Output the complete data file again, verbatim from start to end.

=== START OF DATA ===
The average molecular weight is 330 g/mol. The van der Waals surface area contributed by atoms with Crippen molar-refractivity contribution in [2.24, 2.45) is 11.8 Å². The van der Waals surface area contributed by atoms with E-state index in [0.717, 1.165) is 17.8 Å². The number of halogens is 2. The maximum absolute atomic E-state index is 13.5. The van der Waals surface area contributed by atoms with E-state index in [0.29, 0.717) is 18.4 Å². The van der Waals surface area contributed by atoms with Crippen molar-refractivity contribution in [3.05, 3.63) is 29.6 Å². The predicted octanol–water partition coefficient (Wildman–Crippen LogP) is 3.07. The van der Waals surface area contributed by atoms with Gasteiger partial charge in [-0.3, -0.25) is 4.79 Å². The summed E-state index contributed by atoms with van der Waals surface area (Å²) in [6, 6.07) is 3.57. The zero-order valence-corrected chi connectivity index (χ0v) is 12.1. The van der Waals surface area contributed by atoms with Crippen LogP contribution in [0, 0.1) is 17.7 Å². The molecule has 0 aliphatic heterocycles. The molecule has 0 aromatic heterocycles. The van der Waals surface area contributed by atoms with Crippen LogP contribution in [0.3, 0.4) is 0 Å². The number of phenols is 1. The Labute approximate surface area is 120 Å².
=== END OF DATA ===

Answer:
The average molecular weight is 330 g/mol. The van der Waals surface area contributed by atoms with Crippen molar-refractivity contribution in [2.24, 2.45) is 11.8 Å². The van der Waals surface area contributed by atoms with E-state index in [0.717, 1.165) is 17.8 Å². The number of halogens is 2. The maximum absolute atomic E-state index is 13.5. The van der Waals surface area contributed by atoms with E-state index in [0.29, 0.717) is 18.4 Å². The van der Waals surface area contributed by atoms with Crippen molar-refractivity contribution in [3.05, 3.63) is 29.6 Å². The predicted octanol–water partition coefficient (Wildman–Crippen LogP) is 3.07. The van der Waals surface area contributed by atoms with Gasteiger partial charge in [-0.3, -0.25) is 4.79 Å². The summed E-state index contributed by atoms with van der Waals surface area (Å²) in [6, 6.07) is 3.57. The zero-order valence-corrected chi connectivity index (χ0v) is 12.1. The van der Waals surface area contributed by atoms with Crippen LogP contribution in [0, 0.1) is 17.7 Å². The molecule has 0 aliphatic heterocycles. The molecule has 0 aromatic heterocycles. The van der Waals surface area contributed by atoms with Crippen LogP contribution in [0.3, 0.4) is 0 Å². The number of phenols is 1. The Labute approximate surface area is 120 Å².